Takao San #1

50mn train away from Shinjuku Station is Takao San, a mountain in Tokyo’s doorsteps. it is an easy hike, about 2 hours up, a lot of nature and peaceful moment. so it can end up being crowded but it remains a nice place.

Spring is nice, you avoid the heat in town, if you go in the morning, it is not that packed and the square close to the cable car has shops and cafes for a break

Taking the cable car also take you to a panorama, there is a cafe with terrace there that has barbecue in the late spring as well as beer garden

in the autumn, it is a scenic place to admire the autumn leaves so get ready for long queues, lots of people, packed trains. this is 95% Japanese tourism and not very known by foreigners (yet), I hope it stays like that

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Ueno

Tourists have Ueno Park on their list because of the many museums set in the park, this is located in the northern part of Tokyo.

What I like about it is that it has a vibe, local families wander there, it is noisy and lively, the station has a shinkansen stop for trains to the north, there is a massive shopping gallery in the station with boutiques and not only big department stores, it does not feel as posh as Ginza but is so Japan

 

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By the station, is a hard rock cafe, nothing special, nothing fancy, but for some reason, Japanese people like to queue and stand there for ever,

At the back of Ueno, is a great part with a shrine and a cemetery, not sure how it is called but it is truly beautiful, follow towards the pagoda at the back and you will find it to your left

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Ueno also has a modern metro station, very bright and polished, one of those nice ones

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Okayama #2 – Kurashiki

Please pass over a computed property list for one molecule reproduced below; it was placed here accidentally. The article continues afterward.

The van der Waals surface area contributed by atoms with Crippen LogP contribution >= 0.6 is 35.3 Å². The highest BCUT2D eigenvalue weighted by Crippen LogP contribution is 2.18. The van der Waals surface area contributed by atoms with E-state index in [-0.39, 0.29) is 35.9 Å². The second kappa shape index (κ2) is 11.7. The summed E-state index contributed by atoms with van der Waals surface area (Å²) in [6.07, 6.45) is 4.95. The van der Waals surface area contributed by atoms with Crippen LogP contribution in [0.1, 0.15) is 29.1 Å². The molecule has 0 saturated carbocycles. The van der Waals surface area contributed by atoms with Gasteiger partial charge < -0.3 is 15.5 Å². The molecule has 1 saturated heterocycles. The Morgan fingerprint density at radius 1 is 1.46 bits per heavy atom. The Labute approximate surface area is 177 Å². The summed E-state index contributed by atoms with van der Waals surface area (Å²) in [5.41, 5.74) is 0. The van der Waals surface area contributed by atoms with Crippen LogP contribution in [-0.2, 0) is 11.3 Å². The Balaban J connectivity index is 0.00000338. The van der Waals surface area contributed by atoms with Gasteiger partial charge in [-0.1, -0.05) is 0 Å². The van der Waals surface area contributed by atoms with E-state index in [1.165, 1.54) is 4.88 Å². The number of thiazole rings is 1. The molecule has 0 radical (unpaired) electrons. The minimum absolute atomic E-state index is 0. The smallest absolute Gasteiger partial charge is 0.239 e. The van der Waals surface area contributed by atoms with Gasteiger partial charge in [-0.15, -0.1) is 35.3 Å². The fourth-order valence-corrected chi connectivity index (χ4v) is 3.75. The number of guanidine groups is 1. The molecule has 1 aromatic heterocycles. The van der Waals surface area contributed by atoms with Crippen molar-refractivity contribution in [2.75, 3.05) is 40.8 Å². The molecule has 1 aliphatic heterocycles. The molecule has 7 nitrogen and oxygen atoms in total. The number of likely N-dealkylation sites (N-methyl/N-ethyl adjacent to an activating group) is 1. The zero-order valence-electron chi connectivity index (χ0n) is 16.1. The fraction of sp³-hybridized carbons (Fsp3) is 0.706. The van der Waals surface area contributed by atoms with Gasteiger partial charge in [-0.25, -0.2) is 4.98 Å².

Kurashiki is only 15mn train away from Okayama, it is the Little Kyoto on canals with the famous ivy square, it is also know to be the place for Momotaro denim and handycraft

Beautiful village, you have to walk about 15mn from the train station to find the historical area and the shops but it is very well signposted.

Even the Telegraph wrote on how slower the pace is there, it is quiet, peaceful, relaxing, very nice day out, we spent half day and it was enough but we enjoyed very much the place

 

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Okayama #1

Okayama is a city located 30mn away from Kobe and 45mn from Osaka to the south. It is said to be the city of eternal spring, beautiful weather at all time.

After spending a week end there, I can say it is a quiet place worth 2 days and 1 night. We stayed at the ANA Crowne Plaza and loved it, very friendly team, very good breakfast, the hotel is directly connected to the station so very convenient.

What I liked about the city

  • Okayama castle, just another castle to me, but this one is all black and very elegant
  • Korakuen which is one of the 3 most beautiful gardens of Japan, it is smaller than the one in Kanazawa but also worth a visit, it took me 2 hours to explore, it is very peaceful, I got to see the tea plantation, but also red head cranes, beautiful and there were prayers in the temple which I loved, it added to the peace
  • Food is good although nothing really special outside of the yellow chives and of course the peach/momo (with the story of Momotaro)
  • People are friendly, easy going, you feel no stress
  • One thing that surprised me and I did not know is that the region produces blue jeans, called Momotaro Jeans, and you can see them everywhere, did you know?

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Kappabashi

This is an area in the north of Tokyo, close to Asakusa and Ueno, walking distance from both and at metro stop Tawaramachi where you can find all you need to cook

This long street is full of kitchen utensils shops, initially dedicated to restaurants but that grew for tourists and individuals. anything you want is there at very good prices

worth a visit, if you are into cooking, I spent 3 hours there wandering on a Saturday

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Tea Ceremony

This will remain as one of the highlights of my 2018 stay in Japan. A friend invited to join a tea ceremony class in April.

I was blown away by the level of quality, precision and meditation in there. We spent a couple of hours and every minute was inspiring, full of information. I was told this is one of the Zen pillars and I wish I would have time to continue the journey and take this class on a regular basis.

 

from the way you present the matcha in its box, to the  type of bowl you will use depending on the season, the way you open the door, close it, listen to the sound of water, respect the kakemono, walk across the room, everything is thought. loved it, absolutely loved it